by MoreMovieDetails | September 7, 2016 12:08 am
Reeling from a terrifying assault over the summer, 19-year-old Brad Land (Ben Schnetzer) starts college determined to get his life back to normal. His brother, Brett (Nick Jonas), is already established on campus and with a fraternity that allures Brad with its promise of protection, popularity, and life-long friendships. Brad is desperate to belong but as he sets out to join the fraternity his brother exhibits reservations, a sentiment that threatens to divide them. As the pledging ritual moves into hell week, a rite that promises to usher these unproven boys into manhood, the stakes violently increase with a series of torturous and humiliating events.
When Andrew Neel premiered King Kelly at SXSW in 2012, he was greeted with acclaim for his controversial portrait of a debauched teen webcam star who gets embroiled in a drug deal that goes horribly wrong. Christine Vachon and David Hinojosa at indie powerhouse Killer Films in New York saw King Kelly and championed the film. Killer and SeeThink (Neel’s company) began discussing Neel’s next film. Convinced that Brad Land’s memoir GOAT would make a fantastic movie Vachon had been doggedly holding on to the property for over a decade, in concert with James Franco’s company Rabbit Bandini.
Director Andrew Neel decided to come on board, revising the script with co-writer Mike Roberts. Neel had become deeply drawn to the material. “I realized the film could be part horror movie and part exposé,” Neel explained. “It was interesting how the whole central section of the film – the hazing section – basically turned into a horror film.” Neel, who has made a number of feature documentaries, was also intrigued by the more journalistic angle of the material. “There really haven’t been many narrative features made about hazing,” he pointed out.
For the process of casting those aforementioned guys, Neel worked with Susan Shopmaker, whom he’d previously worked with on King Kelly, to build out a compelling ensemble cast of the tortured masculine energies within the frat. Cementing the cast as Brad and his older brother Brett were Ben Schnetzer and Nick Jonas, respectively.
For Schnetzer, the part of Brad held enormous appeal. “Brad’s kind of like a raw nerve throughout the story,” Schnetzer explained. “I think any man, to one degree or another, can understand the struggle to define masculinity and what that means to him to identify as being a man. The script explored all these insecurities that I think a lot of guys feel, that I know I’ve certainly felt, but in a heightened and distilled manner.”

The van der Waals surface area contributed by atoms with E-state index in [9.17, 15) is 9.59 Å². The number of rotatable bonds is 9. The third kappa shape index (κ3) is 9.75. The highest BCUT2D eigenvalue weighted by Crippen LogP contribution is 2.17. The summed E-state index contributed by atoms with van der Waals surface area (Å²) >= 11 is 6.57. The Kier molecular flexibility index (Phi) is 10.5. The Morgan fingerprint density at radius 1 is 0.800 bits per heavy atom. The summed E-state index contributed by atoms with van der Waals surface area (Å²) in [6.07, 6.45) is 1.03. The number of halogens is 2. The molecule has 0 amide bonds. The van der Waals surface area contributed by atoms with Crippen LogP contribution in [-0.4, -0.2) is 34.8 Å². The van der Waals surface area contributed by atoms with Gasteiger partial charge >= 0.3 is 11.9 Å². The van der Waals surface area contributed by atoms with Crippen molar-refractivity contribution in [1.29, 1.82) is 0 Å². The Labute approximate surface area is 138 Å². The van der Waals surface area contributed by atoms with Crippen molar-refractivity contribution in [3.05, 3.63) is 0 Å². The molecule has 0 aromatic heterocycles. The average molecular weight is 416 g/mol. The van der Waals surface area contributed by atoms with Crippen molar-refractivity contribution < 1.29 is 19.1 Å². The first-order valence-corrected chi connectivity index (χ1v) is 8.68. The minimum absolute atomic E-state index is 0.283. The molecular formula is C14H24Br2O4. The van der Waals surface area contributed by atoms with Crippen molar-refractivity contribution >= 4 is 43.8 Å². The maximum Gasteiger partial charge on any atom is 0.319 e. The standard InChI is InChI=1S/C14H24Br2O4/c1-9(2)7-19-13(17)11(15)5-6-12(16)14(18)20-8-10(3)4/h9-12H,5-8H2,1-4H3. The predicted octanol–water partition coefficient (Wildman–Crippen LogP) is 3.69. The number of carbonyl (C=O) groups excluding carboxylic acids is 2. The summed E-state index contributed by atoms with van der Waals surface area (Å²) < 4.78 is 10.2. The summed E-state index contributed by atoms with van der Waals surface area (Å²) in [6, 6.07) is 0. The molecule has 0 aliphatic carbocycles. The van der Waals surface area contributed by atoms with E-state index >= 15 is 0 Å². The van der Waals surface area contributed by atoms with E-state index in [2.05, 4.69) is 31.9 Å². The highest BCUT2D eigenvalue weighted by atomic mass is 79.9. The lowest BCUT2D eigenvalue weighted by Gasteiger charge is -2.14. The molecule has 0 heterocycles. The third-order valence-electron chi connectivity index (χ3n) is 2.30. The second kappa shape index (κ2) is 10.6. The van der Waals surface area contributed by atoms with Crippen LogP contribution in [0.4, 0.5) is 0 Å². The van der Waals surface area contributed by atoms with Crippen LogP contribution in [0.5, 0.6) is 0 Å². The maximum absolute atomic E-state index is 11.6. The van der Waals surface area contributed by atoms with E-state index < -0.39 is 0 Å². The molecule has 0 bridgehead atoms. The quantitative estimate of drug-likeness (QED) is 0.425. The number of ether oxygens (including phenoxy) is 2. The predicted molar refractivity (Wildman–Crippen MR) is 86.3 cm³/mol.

For Nick Jonas, much of the appeal of the script was the nuance it provided of Brad and Brett’s relationship. “The thing that came to mind to me when I first read the script was this compelling relationship between these two brothers. At its core, it’s a story about two brothers and their strength and support of each other and the journey that they go on. I knew that it was something that I wanted to be a part of from the minute I read it.”
The adulation for one’s frat is explored in great detail in the film, highlighted in one sequence in which a much older former member of the frat (played by James Franco, also a producer on the film) returns to campus and ends up partying excessively, keeping up with the frat brothers despite the fact that he has a wife and child at home. Neel noted that it’s the only point in the entire midsection of the film in which an adult is present.
In order to create the graphic sense of detail and verisimilitude in the sequences, Neel relied upon everything at his disposal, including not only Land’s memoir but Neel’s own personal experiences. “I went to boarding school, so I know what hazing is like. Now I never got hazed like what happens in the film, but I did experience hazing. And sometimes it was terrifying. Like they’d bring you in a room, and you just wanted to know what they were going to do to you. Now sometimes they just made you get fucked up. But other times they’d beat on you a little bit. My boarding school was pretty progressive, but there were bad things that happened there too. When the lights went off at 11:30, you had to fight to survive. It was 45 boys going through puberty, and it was intense.”
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